RESTAURANT REVIEW: Nihonbashi | Sunday Observer

RESTAURANT REVIEW: Nihonbashi

Dharshan Munidasa
Dharshan Munidasa

Japanese cuisine has a rich heritage that can be traced to many centuries. Sustaining this culinary tradition in Colombo is one master chef who has redefined Japanese food in Sri Lanka. Dharshan Munidasa has been cooking for decades and launched Nihonbashi in June 1995. Nihonbashi is named after the bridge in Tokyo that runs above the Nihonbashi River. Nestled along Galle Face Terrace, the restaurant is a culinary oasis waiting to be discovered and enjoyed. As you enter you’re captivated by the open Yakitori garden, amidst bamboo trees.

We sit down and glance at the display that has a plethora of chicken variants. These chicken parts are cooked on a grill, enhancing the flavour. As we await our order a waiter serves sake’ - the distinct beverage of Japan. This is served in a unique manner- the wait staff brings a round tray that has about 20 ceramic sake’ cups of various designs and colours, and you’re supposed to choose your cup. This clearly shows that the dining experience ahead is an interactive session.

The sake’ is served warm and supplements the cool night air. After indulging in the chicken it’s time to head inside. Nihonbashi has delightful aesthetic settings that really manifest the aura of Japan. There are seven private dining rooms built to reflect the Horigutsu style, where you can sit on the floor (on cushions). The venue has an aura of zen-like tranquillity.

First up is a unique creation of Chef Dharshan- karapincha leaves encrusted and fried, tempura style. It was inspiring to see how this ordinary ingredient has been transformed into a culinary piece. This is followed by a platter of Gyuunotataki- seared beef. The beef retains its tender and moist texture. Thereafter a sea food dish- Macuro Menti Maki – tuna and fish roe. Eating seafood like this is a lovely contrast to our regular fish curries. During this time the wait staff brings a glass of dashi soup- consisting of seaweed and seven kinds of dried fish. The soup is clear, and supplements the meal. Again a refreshing contrast from the regular soups one is exposed to in other kinds of European cuisine.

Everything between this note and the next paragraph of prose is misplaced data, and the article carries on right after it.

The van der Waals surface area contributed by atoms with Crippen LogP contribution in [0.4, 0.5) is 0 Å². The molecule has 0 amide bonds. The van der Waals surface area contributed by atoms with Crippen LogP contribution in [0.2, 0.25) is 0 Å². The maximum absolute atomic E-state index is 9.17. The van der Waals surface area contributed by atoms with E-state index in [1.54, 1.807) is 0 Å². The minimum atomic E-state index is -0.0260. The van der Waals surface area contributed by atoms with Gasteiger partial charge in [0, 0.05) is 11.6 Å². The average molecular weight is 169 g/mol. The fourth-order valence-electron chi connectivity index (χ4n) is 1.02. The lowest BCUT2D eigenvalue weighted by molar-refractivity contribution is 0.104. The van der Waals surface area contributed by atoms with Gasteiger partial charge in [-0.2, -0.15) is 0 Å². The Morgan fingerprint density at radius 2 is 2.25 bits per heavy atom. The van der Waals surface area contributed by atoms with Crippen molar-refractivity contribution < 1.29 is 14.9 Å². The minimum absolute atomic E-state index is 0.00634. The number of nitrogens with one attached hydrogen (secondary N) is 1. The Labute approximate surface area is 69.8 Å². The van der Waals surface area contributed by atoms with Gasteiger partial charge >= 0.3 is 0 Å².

The next dish served is Kani Chachan - lagoon crab. The shell is used as a garnish on the dish. The final item served is a seafood pancake - Okonomiyaki. It is quite a large portion.

The dishes at this venue have a certain “connection” as the food is intended to feed “the soul of the guest”.

Many of us are not familiar with Japanese desserts and Chef Dharshan serves a Black sesame ice cream and a Kanten- seaweed jelly. The ice cream is unique, and leaves a nice after taste. The Kanten is transparent and unleashes a crystal green hue, but would have been more radiant with a garnish.

Chef Dharshan Munidasa has definitely placed Sri Lanka on the global culinary map as Nihonbashi has been recognized as one of the best among Asia’s 50 best restaurants. The dining experience has a way of transcending your culinary perceptions and gives you something to remember, taking you to the “land of the rising sun”. The venue has ample parking.

 

 

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